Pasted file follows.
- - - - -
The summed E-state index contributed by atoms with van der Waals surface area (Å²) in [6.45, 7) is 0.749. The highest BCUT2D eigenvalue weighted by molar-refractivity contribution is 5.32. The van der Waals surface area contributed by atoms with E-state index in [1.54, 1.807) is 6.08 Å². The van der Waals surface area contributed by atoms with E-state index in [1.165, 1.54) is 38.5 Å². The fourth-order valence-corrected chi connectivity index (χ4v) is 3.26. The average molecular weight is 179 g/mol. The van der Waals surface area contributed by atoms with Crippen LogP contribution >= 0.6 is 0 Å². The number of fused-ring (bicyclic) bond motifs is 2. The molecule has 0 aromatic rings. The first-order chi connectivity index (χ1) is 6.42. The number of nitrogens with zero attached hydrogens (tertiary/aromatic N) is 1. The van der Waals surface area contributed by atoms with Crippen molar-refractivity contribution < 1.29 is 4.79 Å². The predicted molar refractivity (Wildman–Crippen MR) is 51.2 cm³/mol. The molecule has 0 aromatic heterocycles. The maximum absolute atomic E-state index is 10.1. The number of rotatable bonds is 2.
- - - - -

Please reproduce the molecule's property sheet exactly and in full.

The summed E-state index contributed by atoms with van der Waals surface area (Å²) in [6.45, 7) is 0.749. The highest BCUT2D eigenvalue weighted by molar-refractivity contribution is 5.32. The van der Waals surface area contributed by atoms with E-state index in [1.54, 1.807) is 6.08 Å². The van der Waals surface area contributed by atoms with E-state index in [1.165, 1.54) is 38.5 Å². The fourth-order valence-corrected chi connectivity index (χ4v) is 3.26. The average molecular weight is 179 g/mol. The van der Waals surface area contributed by atoms with Crippen LogP contribution >= 0.6 is 0 Å². The number of fused-ring (bicyclic) bond motifs is 2. The molecule has 0 aromatic rings. The first-order chi connectivity index (χ1) is 6.42. The number of nitrogens with zero attached hydrogens (tertiary/aromatic N) is 1. The van der Waals surface area contributed by atoms with Crippen molar-refractivity contribution < 1.29 is 4.79 Å². The predicted molar refractivity (Wildman–Crippen MR) is 51.2 cm³/mol. The molecule has 0 aromatic heterocycles. The maximum absolute atomic E-state index is 10.1. The number of rotatable bonds is 2.